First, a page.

At a celebration of music and poetry at Howard University last night, a curtain was lifted on some black cultural messages of the 1980s. And it was best summed up as pointed vigilance:
"Have you been listening to your local radio station lately/Have you been checking out your television/ . . . They insist on using all these brain-teasers and tongue-twisters/when all they have to say is/more hard times for niggers ." -- Jeanean Gibbs.
"The Message Makers," a collective of Washington poets, presented "Notes To Black Folks," a program that mixed the musical assurance of "He Ain't Heavy He's My Brother," with sharp challenges from literary and political activist Amiri Baraka as well as with political observation and troubles between the sexes.
If the poetry of the 1950s and '60s had an ear to the sidewalk and heard the signals of those times, then this moment's analysts are taking a yeasty amalgamation of the past to shape a defiance against the current conservatism.
"It's an overdue freedom song/and it's right on time." -- Veretta Woodard Baraka, who set many of the standards for the pride and rage of the '60s' black poetry, proved to be a cultural constant. When he spoke last night of the historical role of the black artist as an interpreter of resistance and struggle, the audience of 200 people cheered. " In the '80s, the grim and challenging developments should inspire us . . . The racist establishment made war, is still making war, and it won't stop until we make war on it," said Baraka. "These people still don't understand black people . . . They don't understand who is here with them . . . They will have to send out police to protect the Klan."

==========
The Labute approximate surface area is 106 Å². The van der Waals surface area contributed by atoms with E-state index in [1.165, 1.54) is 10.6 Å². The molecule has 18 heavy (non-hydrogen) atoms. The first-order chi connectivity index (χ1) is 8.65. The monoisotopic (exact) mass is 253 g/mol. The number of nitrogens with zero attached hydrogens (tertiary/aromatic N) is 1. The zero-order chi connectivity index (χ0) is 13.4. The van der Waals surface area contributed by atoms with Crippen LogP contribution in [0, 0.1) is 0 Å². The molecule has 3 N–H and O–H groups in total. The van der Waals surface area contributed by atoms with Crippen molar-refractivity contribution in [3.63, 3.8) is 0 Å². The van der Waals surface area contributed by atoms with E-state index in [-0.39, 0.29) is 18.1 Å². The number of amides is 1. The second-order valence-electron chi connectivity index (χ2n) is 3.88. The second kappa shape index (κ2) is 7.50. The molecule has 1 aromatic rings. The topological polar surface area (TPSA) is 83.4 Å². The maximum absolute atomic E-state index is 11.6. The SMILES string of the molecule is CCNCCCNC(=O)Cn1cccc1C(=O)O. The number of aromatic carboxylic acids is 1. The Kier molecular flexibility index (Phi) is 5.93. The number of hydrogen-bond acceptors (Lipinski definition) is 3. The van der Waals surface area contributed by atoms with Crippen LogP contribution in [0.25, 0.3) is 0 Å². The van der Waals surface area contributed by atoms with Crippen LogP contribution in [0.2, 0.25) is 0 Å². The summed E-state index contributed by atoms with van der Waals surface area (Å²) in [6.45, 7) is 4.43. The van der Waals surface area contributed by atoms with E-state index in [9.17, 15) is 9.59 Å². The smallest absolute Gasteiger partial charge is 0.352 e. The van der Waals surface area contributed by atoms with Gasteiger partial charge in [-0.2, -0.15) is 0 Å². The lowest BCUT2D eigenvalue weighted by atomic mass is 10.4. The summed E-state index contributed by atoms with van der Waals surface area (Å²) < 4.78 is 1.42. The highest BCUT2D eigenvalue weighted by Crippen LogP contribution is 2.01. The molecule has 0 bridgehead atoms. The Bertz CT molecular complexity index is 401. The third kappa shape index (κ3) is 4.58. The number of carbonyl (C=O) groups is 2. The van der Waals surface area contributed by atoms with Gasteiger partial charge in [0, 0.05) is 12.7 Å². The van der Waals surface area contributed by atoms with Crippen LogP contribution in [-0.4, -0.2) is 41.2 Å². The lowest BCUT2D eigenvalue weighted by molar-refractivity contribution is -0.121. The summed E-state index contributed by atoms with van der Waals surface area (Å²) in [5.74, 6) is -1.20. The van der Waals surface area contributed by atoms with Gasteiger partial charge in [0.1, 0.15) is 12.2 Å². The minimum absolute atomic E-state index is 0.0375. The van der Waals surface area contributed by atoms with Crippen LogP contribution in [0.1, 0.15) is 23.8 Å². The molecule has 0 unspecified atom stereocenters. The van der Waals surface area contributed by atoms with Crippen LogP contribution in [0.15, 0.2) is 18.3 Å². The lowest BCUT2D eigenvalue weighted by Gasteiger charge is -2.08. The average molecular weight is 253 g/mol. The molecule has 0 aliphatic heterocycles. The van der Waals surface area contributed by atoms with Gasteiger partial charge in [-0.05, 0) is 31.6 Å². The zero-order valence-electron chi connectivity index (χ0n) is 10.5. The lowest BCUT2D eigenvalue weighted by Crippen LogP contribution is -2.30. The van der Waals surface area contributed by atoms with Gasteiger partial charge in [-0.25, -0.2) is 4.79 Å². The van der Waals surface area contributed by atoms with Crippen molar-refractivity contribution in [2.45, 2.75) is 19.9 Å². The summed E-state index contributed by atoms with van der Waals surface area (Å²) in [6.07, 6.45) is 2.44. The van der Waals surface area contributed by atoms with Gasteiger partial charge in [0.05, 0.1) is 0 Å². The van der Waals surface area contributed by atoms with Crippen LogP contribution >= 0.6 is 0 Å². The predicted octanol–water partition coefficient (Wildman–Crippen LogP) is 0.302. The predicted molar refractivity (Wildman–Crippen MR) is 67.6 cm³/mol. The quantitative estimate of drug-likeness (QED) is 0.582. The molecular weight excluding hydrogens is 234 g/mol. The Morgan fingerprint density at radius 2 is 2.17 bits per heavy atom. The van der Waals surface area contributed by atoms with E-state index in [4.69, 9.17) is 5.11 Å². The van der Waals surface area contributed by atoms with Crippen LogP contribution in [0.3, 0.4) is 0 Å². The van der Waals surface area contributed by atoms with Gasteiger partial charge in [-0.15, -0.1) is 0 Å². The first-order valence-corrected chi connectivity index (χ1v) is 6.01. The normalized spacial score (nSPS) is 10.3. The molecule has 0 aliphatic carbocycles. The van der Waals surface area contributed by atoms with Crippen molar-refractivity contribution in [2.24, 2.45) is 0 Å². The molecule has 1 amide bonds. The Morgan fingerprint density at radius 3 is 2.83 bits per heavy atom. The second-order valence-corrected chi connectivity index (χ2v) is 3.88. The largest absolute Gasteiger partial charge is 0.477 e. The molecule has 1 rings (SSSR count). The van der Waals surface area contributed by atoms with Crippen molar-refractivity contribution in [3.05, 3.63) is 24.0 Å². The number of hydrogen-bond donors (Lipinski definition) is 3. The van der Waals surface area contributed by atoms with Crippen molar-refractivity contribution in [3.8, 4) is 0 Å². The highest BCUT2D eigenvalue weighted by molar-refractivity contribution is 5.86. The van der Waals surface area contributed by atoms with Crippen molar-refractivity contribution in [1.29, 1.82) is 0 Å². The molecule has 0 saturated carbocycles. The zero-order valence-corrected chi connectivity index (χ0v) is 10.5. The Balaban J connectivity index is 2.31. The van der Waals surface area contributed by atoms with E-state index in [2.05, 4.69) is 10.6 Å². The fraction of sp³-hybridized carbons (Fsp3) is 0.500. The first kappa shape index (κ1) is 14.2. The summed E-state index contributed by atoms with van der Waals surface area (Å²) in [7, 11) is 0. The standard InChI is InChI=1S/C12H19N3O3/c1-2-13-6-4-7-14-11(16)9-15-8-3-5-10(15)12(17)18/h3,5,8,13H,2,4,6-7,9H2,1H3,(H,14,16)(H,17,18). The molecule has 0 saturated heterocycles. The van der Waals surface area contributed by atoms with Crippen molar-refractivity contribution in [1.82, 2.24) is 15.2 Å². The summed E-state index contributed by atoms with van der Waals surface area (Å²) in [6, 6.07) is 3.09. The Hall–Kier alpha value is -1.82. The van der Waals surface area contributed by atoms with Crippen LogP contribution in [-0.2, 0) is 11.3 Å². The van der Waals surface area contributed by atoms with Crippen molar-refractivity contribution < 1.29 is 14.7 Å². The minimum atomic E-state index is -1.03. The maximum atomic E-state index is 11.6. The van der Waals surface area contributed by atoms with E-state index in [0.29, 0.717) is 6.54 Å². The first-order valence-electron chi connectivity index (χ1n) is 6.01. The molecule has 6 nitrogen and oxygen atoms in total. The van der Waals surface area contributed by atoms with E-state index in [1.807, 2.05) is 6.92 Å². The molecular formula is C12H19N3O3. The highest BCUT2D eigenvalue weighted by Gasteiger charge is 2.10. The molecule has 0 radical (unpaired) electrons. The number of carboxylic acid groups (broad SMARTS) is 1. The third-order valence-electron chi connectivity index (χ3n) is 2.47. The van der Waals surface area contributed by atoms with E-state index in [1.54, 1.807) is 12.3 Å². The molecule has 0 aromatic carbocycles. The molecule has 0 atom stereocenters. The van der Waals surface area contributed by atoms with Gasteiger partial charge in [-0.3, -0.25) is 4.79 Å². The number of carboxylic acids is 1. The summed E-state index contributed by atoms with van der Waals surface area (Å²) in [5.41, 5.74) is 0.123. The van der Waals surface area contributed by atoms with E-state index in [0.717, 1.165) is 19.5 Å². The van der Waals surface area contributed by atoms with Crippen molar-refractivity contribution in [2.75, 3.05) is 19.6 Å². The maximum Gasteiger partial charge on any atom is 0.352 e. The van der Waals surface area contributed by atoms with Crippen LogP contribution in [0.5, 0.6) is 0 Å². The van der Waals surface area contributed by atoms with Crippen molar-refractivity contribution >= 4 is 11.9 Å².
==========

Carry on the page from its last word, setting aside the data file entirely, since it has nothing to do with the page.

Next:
"Our fingerprints are everywhere on you America" -- Amiri Baraka.
Baraka was joined by Washington actor Lyn Dyson, a jazz group The Oba Ensemble, singers Rose Marie Simms and Sterling McQueen and poets E. Thelbert Miller and the seven women who are members of "The Message Makers." Ambrosia Shepherd, the founder of the group read the poem "Stop Looking Black People and See" written by actor Robert Hooks. Its title underscored the messages of the evening.